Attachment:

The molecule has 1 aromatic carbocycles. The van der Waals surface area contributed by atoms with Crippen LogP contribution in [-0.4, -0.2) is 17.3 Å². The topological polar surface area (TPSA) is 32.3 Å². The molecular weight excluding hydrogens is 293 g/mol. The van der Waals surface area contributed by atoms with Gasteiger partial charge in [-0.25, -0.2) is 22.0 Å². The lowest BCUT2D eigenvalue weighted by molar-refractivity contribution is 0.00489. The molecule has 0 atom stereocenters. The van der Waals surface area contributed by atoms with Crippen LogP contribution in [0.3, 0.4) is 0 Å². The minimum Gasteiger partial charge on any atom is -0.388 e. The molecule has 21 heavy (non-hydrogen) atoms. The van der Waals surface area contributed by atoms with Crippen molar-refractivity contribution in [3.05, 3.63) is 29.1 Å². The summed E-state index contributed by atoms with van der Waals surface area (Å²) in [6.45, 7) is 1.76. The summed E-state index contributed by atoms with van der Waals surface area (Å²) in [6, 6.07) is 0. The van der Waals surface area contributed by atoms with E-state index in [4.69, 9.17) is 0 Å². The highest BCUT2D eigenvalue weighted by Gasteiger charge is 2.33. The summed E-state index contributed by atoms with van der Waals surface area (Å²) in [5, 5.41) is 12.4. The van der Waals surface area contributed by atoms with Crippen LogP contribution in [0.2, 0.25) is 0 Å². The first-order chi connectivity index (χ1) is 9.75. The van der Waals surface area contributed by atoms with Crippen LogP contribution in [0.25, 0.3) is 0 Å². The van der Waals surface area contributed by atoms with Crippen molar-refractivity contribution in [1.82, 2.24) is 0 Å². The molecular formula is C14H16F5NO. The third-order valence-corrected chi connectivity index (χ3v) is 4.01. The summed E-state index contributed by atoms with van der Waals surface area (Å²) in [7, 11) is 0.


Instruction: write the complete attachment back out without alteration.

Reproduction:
The molecule has 1 aromatic carbocycles. The van der Waals surface area contributed by atoms with Crippen LogP contribution in [-0.4, -0.2) is 17.3 Å². The topological polar surface area (TPSA) is 32.3 Å². The molecular weight excluding hydrogens is 293 g/mol. The van der Waals surface area contributed by atoms with Gasteiger partial charge in [-0.25, -0.2) is 22.0 Å². The lowest BCUT2D eigenvalue weighted by molar-refractivity contribution is 0.00489. The molecule has 0 atom stereocenters. The van der Waals surface area contributed by atoms with Crippen LogP contribution in [0.3, 0.4) is 0 Å². The minimum Gasteiger partial charge on any atom is -0.388 e. The molecule has 21 heavy (non-hydrogen) atoms. The van der Waals surface area contributed by atoms with Crippen molar-refractivity contribution in [3.05, 3.63) is 29.1 Å². The summed E-state index contributed by atoms with van der Waals surface area (Å²) in [6.45, 7) is 1.76. The summed E-state index contributed by atoms with van der Waals surface area (Å²) in [6, 6.07) is 0. The van der Waals surface area contributed by atoms with E-state index in [4.69, 9.17) is 0 Å². The highest BCUT2D eigenvalue weighted by Gasteiger charge is 2.33. The summed E-state index contributed by atoms with van der Waals surface area (Å²) in [5, 5.41) is 12.4. The van der Waals surface area contributed by atoms with Crippen LogP contribution in [0.2, 0.25) is 0 Å². The first-order chi connectivity index (χ1) is 9.75. The van der Waals surface area contributed by atoms with Crippen LogP contribution in [0.25, 0.3) is 0 Å². The van der Waals surface area contributed by atoms with Crippen molar-refractivity contribution in [1.82, 2.24) is 0 Å². The molecular formula is C14H16F5NO. The third-order valence-corrected chi connectivity index (χ3v) is 4.01. The summed E-state index contributed by atoms with van der Waals surface area (Å²) in [7, 11) is 0.